I also think that sometimes both the hero and the plots of American books are more dangerous and therefore more exciting than some English, though there are exceptions here. However, the American use of the English spoken word is not always good and can be irritating.The English authors rely on accurate period flavour and the spoken word is in most cases perfect, also the manner in which both heroine and hero behave is more accurate to the period, which in my opinion makes the book more believable.
So good and bad on both sides but everything is relative. As Anne Herries I have good and bad reviews on the same book. Some people think my books are wonderful, some think I can’t write at all. Everyone is entitled to his or her own opinion. I have written over one hundred books of various types, fifty for Harlequin Mills and Boon.
If you’d like to buy any of the UK published books and can’t find them in the US, The Book Depository delivers them free worldwide.
I agree with Nicola that British Regencies have become more robust and vibrant, like the US ones, but I have the impression that US publishers tend to be looking for Regencies set in England (mostly London or Bath) or perhaps in Scotland. I’m not sure that a US publisher would be totally comfortable with the kind of unusual locations I’ve chosen lately.
It sounds like I need to be special-ordering some Regencies from the UK! When I first discovered the genre as a teenager in the 1980’s, I loved almost every book I picked up, but I was especially fascinated by unusual settings–Congress of Vienna, Brussels on the eve of Waterloo, anything to do with the Peninsular War, a short-lived series of “American Regencies,” etc.
I feel like there are a couple of different reader fantasies of the Regency, all with some relationship to historical reality, but none quite capturing the whole picture. There’s the Pastoral Regency, reveling in the timeless beauty of the English countryside. There’s the Glam Regency (the one IMHO currently best represented in romance), full of dukes and society intrigue. And there’s the Adventure/War Regency, with more grit and exotic settings.
I like all three, depending on my mood, but that third one is so very hard to find in romance! My ideal Regency read would be in the vein of Bernard Cornwell or Patrick O’Brian, only with more prominent roles for women…so that’s what I’m trying to write. But I’m doing it as alternative history/historical adventure instead of romance.
OK, gushing fan here. I love all your books. I especially like authentic Regency “flavor”. I still find it consistently in M&B and HH, but it’s getting harder and harder to find in American books. American books concentrate on the romance and, sad to say, some of them have become costume dramas.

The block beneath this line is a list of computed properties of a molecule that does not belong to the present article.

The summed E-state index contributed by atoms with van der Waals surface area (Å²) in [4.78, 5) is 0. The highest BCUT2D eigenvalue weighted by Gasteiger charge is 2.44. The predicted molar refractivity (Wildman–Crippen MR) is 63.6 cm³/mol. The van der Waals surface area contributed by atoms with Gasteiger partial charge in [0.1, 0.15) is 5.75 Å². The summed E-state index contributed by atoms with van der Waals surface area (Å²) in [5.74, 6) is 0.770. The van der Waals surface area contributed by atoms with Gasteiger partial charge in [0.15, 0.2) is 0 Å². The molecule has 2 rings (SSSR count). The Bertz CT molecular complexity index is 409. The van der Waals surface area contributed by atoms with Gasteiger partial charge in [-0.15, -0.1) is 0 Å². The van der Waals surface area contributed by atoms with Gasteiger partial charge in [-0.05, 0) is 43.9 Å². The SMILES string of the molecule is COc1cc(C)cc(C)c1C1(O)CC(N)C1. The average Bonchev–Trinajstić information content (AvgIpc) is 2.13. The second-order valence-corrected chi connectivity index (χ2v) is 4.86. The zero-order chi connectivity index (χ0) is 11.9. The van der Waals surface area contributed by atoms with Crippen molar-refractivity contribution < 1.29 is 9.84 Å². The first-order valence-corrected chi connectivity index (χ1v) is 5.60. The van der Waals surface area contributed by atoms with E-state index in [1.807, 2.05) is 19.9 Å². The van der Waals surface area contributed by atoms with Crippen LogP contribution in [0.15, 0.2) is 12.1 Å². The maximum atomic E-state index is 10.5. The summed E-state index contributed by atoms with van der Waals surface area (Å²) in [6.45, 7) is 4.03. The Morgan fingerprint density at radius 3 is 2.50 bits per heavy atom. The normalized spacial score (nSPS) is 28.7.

I like Regency everything–drawing room comedies, intrigues and mysteries, fast-paced and slow-paced, I don’t care. I especially like unconventional heroines, like the ones in “Her Calvary Lady” and “Unmasked”.
Keep writing your books! I’ll buy them all.
welcome back ladies!
Seems like UK publishers generally are less anxious to pigeonhole writers and subgenres, which I think is rather refreshing.
I’ve never understood the men in skirts thing either, Joanna. It seems to be one of those instances where a strange Romancelandia subculture has been created of medieval (or any other period) Scotsmen wearing Victorian-era tartans and speaking with a generic 20c Scots accent. I suppose it’s no more or less absurd than our other tropes–historical characters with intact sets of teeth, for instance–but it flies so happily and brazenly in the face of history you really have to wonder…
Hey, guys, thanks for stopping by!
Nicola, I like what you said about ours originally being robust and vital–I agree they were different from the UK Regencies back in the day. Now I think things are closer, as you say.
To ask about more fykie stuff, what bugs you guys the most about American-written Regencies?
And are there any American historical figures/time periods you would be interested in writing about/in?
Welcome to Risky Regencies, Nicola, Wendy, Melinda/Sarah, Fenella-Jane, Joanna, and Anne! And thanks so much for your thoughts on the UK/US differences. Very interesting.
I’m the other member of the UK Regency blog, but I’m a bit of an oddity, because I’m British and I live here, but I currently write for US publishers.
There are lots of differences between the two, and I’m afraid we just don’t see US authored Regencies in British bookshops very often, but with the advent of Amazon and ebooks, it’s become a little easier.
I love to write my historicals set in the heart of the English countryside, where the power base of the oligarchy resided.
I’ve just had a new release at Samhain, “Tantalizing Secrets” (note the American spelling!) set in my home town of Leicester.